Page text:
Anxiety in Men

My anxiety disorder made me feel I wasn’t strong enough, man enough or good enough.

Society tells me (and the collective male sex) that men must be strong and not show any signs of weakness. Terms like “suck it up, “be a man” and “don’t be a pussy” firmly support this. Our male role models have likely told us the same.

So if we have an anxiety disorder that is “in our head” we may think we need to deal with it by suppressing it. Women on the other hand tend to be more likely to get help which I think skews a universally accepted statistic: women are twice as likely to have an anxiety disorder. I think women are more likely to seek help which is why it seems more women have it. Men are not as likely to seek help therefore they are vastly underreported.

Men v Women

Men and women are different in so many ways and anxiety treatment is no different. As Anxiety Canada cites, men with anxiety feel something many women don’t—shame. “If you’re male and have been socialized to be active and controlling, anxiety is (perceived) as a sign of weakness,” said Dr. Rector. Men with anxiety berate themselves, saying “I’m vulnerable, I’m failing.” Their embarrassment prevents them from reaching out for help. This means that by the time they do get a consult, their condition is more severe than that seen in women.

Further, anxious women are more likely to turn to friends for support than substances. As well, women limit their consumption of substances because society judges this behavior more harshly in females than in their male counterparts. Men who trust that alcohol will relieve their tension are more likely than women to act on this assumption when feeling stressed.

Related Activity: If you want to see how the collective perception about anxiety is more closely associated to women do a Google search on “anxiety” and see how most images are of females, not males. By my estimation it’s at least 5:1. While women are featured more frequently in images anxiety disorders do not discriminate between men or women.

Despite the fact that our very nature as men is to fix things, we as men are less likely to get help because it means we’re admitting we are weak which is what we have told to never do.

Signs of Anxiety in Men

Below are some of the telltale signs of men struggling with anxiety according to Tonic, all of which I’ve experienced and you may have too:

Alcohol Abuse
While women are more likely to turn to their friends for support when they’re worried, men more often turn to a
friend-in-a-bottle. It’s true that alcohol “works,” at least short term. For instance, one study found that for every drink, social anxiety declined by four percent. But long-term, alcohol enables men to avoid their anxieties instead of facing them, which just makes things worse. It’s like trying to hold a beach ball underwater—it works for a while, but eventually it pops back up as a force to be reckoned with.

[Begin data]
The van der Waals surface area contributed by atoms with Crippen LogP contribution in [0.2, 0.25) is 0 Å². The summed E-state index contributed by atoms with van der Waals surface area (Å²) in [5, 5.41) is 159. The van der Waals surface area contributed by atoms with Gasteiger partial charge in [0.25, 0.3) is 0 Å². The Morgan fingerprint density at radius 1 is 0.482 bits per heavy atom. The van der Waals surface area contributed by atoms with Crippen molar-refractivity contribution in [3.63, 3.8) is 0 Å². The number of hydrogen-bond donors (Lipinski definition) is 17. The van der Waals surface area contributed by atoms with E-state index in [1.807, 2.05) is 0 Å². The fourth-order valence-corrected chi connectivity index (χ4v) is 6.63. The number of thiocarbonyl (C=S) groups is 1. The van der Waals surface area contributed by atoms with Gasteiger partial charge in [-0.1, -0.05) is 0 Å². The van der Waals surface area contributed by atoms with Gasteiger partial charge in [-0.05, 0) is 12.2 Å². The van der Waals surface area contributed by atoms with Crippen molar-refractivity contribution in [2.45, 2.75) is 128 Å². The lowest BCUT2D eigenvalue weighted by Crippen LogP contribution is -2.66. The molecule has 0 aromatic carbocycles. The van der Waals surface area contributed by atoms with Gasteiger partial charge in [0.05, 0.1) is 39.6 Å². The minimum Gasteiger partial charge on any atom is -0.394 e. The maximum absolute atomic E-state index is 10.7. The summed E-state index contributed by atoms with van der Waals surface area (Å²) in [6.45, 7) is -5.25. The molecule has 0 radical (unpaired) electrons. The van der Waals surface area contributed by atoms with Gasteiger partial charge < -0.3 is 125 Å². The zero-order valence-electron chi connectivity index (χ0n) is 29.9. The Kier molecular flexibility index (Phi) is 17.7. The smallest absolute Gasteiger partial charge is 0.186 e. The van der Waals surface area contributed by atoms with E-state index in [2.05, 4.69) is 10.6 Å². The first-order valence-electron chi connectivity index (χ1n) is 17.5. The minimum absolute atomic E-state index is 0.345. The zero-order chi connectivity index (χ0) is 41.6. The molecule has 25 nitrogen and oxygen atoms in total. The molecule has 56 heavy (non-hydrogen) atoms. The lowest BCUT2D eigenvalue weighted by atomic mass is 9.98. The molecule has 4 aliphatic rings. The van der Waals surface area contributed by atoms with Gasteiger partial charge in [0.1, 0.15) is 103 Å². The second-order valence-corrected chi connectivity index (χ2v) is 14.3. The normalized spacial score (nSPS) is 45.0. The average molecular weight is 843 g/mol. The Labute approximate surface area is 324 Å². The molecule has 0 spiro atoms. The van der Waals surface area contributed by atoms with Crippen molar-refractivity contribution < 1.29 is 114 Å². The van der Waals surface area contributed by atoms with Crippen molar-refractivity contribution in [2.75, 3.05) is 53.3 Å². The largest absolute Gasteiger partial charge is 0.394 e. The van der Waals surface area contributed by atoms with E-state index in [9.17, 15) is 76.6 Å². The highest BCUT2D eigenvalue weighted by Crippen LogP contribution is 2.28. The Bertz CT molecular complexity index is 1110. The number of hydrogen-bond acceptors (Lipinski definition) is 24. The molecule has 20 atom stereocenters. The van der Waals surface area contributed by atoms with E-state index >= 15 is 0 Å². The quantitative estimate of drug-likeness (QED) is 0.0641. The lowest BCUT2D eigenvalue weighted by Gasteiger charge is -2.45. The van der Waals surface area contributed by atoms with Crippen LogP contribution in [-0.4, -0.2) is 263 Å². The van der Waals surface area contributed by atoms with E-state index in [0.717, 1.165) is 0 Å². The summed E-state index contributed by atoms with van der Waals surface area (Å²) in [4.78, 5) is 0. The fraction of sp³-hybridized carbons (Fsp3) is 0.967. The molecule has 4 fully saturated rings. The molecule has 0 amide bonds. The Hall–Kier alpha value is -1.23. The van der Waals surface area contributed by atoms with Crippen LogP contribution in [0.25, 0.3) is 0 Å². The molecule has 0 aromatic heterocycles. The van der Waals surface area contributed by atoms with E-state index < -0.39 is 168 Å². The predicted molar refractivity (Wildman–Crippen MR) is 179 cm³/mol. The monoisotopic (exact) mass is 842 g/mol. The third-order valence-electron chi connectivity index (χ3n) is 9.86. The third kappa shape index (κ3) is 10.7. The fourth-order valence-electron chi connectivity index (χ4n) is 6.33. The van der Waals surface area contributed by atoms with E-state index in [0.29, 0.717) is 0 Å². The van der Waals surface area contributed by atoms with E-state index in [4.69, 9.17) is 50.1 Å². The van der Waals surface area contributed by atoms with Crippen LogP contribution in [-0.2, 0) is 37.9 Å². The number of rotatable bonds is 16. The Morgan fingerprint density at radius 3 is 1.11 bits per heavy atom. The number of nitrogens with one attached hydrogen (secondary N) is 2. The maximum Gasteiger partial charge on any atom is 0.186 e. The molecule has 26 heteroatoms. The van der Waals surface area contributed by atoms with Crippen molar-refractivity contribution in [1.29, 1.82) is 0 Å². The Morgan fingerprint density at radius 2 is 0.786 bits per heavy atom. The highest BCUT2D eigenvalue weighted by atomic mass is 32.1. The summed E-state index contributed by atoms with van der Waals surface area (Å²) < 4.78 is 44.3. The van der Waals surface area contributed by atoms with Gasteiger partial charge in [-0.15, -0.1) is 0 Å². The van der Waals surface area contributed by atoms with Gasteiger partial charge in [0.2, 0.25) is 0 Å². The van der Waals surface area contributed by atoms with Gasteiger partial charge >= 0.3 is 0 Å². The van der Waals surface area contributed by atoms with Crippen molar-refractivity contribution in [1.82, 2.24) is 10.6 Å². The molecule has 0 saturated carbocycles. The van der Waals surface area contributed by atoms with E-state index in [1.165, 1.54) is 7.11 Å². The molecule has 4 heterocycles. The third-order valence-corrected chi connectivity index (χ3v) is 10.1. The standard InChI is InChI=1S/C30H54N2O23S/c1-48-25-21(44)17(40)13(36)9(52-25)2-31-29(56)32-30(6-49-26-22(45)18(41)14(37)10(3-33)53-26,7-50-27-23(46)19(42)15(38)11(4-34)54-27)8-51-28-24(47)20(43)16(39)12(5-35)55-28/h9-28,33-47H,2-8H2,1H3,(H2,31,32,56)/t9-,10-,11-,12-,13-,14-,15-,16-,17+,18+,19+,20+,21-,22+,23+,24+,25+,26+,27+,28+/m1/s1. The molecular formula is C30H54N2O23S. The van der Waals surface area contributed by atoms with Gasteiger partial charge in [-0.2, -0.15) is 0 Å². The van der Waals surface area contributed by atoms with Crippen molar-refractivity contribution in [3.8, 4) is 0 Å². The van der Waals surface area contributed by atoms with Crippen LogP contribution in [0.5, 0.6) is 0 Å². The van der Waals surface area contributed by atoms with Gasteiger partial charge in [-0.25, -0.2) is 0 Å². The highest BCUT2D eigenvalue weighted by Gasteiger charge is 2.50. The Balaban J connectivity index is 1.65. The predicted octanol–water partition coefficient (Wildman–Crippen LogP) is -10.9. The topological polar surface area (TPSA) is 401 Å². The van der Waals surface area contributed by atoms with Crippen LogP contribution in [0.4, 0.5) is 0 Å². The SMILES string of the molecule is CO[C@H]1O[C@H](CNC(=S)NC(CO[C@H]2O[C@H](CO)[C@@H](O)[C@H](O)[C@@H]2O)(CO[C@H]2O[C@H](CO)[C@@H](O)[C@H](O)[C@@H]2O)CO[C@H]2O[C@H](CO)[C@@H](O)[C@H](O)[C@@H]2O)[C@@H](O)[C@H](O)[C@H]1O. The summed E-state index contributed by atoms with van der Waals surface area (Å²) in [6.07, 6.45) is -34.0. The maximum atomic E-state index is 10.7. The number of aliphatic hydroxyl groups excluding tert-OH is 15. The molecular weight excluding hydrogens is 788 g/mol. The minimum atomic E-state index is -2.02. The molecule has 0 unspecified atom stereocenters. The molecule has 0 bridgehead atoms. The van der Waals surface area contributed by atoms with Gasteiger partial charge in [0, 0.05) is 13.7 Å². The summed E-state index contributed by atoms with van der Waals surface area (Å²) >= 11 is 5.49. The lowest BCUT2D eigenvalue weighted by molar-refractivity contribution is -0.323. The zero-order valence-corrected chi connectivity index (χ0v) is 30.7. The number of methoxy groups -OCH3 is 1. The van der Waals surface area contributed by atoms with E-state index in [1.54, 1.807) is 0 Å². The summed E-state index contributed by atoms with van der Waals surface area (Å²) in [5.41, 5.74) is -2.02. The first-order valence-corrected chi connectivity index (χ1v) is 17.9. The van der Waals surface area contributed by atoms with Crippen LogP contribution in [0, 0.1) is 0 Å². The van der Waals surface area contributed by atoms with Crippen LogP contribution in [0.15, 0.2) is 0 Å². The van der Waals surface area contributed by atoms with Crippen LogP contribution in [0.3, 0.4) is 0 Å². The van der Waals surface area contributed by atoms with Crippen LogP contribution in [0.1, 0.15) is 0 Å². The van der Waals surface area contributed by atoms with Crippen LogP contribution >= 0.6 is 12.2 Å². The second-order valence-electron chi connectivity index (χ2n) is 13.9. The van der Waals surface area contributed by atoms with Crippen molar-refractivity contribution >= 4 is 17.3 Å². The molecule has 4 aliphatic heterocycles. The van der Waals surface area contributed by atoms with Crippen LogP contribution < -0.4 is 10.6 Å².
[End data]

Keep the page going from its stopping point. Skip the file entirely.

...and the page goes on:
Everyone has heard of the stress response of fight or flight. Flight is what comes to mind when we think of anxiety: cowering in the corner, hiding in the bathroom, or making a beeline for…anywhere but here. But then there’s fight. When feeling threatened, rather than making a break for it, men may be more likely to come out swinging. Anxiety can trigger the full range of anger, from the flash of an explosive outburst to the slow burn of constant frustration.

Grumpy, grouchy, touchy, on edge: Whatever you call it, it’s irritability, and it’s a little-known hallmark of anxiety. When your nerves are already frazzled, it’s no surprise that your office-mate’s overly-loud breathing or the driver who drills his high beams into your retinas on a country road makes some guys channel their inner grumpy old man.

In the anxiety specialty clinic where I work, I see many men who have worried themselves into a depression. Anxiety drives avoidance, which in turn constricts their lives. For instance, men who have panic attacks may avoid activities that stress their bodies, like working out. Those who fear judgment will avoid dating or turn down their buddies’ invitations to go out. Men may try to control their anxiety by becoming more rigid, but living in a constant state of “if you want it done right you have to do it yourself” leaves little time for life’s joys. Over time, avoiding life leaves life empty, which in turn is depressing. And feeling unable to turn anxiety around or a sense that things will never get better leaves many men feeling hopeless and helpless—the two pillars of depression.

Other Men

Thankfully more men in the public eye have come forward to share their experiences with mental health challenges from anxiety and depression. Below are just a few who seemingly have it all yet face the same challenges we face:

  • Michael Phelps, world class athlete and arguable the greatest Olympian of all time struggles with anxiety and depression. He said “…I found myself in a spot where I didn’t want to be alive anymore.”
  • Johnny Depp, leading actor suffers from social anxiety. He said, “When I was in a social situation, I was nervous and uncomfortable. The only way I could get through it was to drink my guts out. I wasted a lot of years.”
  • David Beckham, world-renowned soccer player suffers from anxiety for which he uses Lego models to control his anxiety.
  • More celebrity stories of anxiety can be found here.

In summary, the perceived weakness caused by of our anxiety means we often do not get the help we need. I am here to tell you unequivocally that anxiety does not mean you are weak. Admitting you need help is what makes you stronger. If you or a loved one needs help with anxiety please get help from a mental health professional!

Also read: Being open about my mental health makes me a better boss


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